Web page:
O.K., this time there will be no rabbit trails. In my last post, I started to talk about our family’s worship experience, and I got distracted by the issue of sleep.
I love sleep.
Anyway, it is a bit ironic that I got distracted when I was talking about worship. You see, my family always gets distracted when we attempt to worship.
I am Husband. I am Father. I am called by God to be the spiritual leader in my home. It’s one of those callings I have received, of which I want to live a life worthy. Of.
So I make plans to have Family Worship. You know, a time to read Scripture, pray, discuss, and sing together as a family. It is a great plan, and I am a great planner, and it never seems to work.
I can envision it perfectly. We begin shortly after dinner. Everyone is home, the family is settling down for the night—it’s our own private vespers. I play a little guitar, and my family is transported to the very throne room of God. Then we read the Bible, and I expound upon the mysteries of Truth as my children sit, awestruck at their father’s wisdom, and my bride silently weeps with the knowledge that this spiritual Atlas is her soul mate. As we pray, we are drawn, singly and corporately, closer to the Lord. In nations around the globe, lives change and darkness is pushed back…
It’s a really good vision.
Pretty much better than the reality.
See, the reality is that we seldom begin Family Worship until bedtime or well after bedtime. You may recall that I get unreasonable after a certain hour—that’s about the time we usually start. There’s no time for music, so we just pray, and it ends up being pretty rote. Occasionally I’ll read Scripture—it takes about thirty minutes to make it through four lines because I am unreasonable and sleepy and because we have raised homeschoolers who like to actually understand what they read.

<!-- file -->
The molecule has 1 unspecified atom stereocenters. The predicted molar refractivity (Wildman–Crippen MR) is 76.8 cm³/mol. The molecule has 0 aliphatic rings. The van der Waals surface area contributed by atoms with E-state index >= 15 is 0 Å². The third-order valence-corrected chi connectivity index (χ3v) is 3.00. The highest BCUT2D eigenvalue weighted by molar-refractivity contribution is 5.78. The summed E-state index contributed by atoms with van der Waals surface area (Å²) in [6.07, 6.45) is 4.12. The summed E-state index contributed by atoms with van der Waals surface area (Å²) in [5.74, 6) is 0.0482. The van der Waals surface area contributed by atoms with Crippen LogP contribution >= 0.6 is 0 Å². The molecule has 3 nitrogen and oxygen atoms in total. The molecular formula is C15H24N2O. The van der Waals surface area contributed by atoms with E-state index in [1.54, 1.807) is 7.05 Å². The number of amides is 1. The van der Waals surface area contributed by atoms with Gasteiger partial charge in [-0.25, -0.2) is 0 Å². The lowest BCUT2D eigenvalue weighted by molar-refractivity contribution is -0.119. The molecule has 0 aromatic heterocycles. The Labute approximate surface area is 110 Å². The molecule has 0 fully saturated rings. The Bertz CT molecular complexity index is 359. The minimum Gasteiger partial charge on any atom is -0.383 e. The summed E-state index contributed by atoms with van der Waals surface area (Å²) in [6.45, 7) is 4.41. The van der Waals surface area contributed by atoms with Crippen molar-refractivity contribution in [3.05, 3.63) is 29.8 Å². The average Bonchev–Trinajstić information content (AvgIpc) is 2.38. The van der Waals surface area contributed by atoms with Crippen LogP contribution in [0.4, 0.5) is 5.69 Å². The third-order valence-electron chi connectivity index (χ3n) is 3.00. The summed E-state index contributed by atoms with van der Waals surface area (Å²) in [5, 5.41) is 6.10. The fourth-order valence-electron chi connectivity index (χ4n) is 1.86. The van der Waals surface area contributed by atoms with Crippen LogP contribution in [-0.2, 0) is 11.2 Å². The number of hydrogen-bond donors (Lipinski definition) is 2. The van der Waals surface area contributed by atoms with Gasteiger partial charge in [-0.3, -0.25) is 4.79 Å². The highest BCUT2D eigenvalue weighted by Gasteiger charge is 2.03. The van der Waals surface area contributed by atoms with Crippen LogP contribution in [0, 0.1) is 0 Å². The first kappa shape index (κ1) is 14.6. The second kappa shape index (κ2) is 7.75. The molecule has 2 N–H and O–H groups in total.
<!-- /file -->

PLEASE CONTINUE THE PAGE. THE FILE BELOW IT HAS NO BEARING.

When the kids were little, we used to all climb up on the bed together for Family Worship. It was cuddly. These days we are all larger than we used to be, so we end up cramped and cross. We jostle each other and jockey for position. Holding hands is always entertaining, with teenage siblings in the mix.
At about this time the dog usually comes wandering in to lick any exposed feet, which transports you back from the Throne Room really quickly. If the offended flesh happens to belong to one of my ladies, screaming and leaping ensues. Meditation is replaced by pandemonium, and lives are not changed so much as threatened.
I’ve got to figure that God is more pleased with our pathetic attempts than with my glorious visions. We are a real family—frighteningly, annoyingly real—and I know that’s a priority for God. I’m not saying we can’t do better, because I know we can. He deserves our prime time, not our leftovers. Still, we bring him what we have, and who we are, and he does not turn us away.
As a Dad, I want to be a better leader. I want to inspire my family, and, frankly, impress them with my spiritual manliosity. It doesn’t often work out that way. I’ve heard leadership described like this: If you think you are a leader, take a look behind you. If someone is following, then you are leading. If not, then you are just out for a walk.
I look back, and they’re still with me. So, for better or for worse, I am the spiritual leader of my family. I will do all I can to do it right, and I will drink deeply of grace.
I’m not pleased with our worship. Praise God, he is.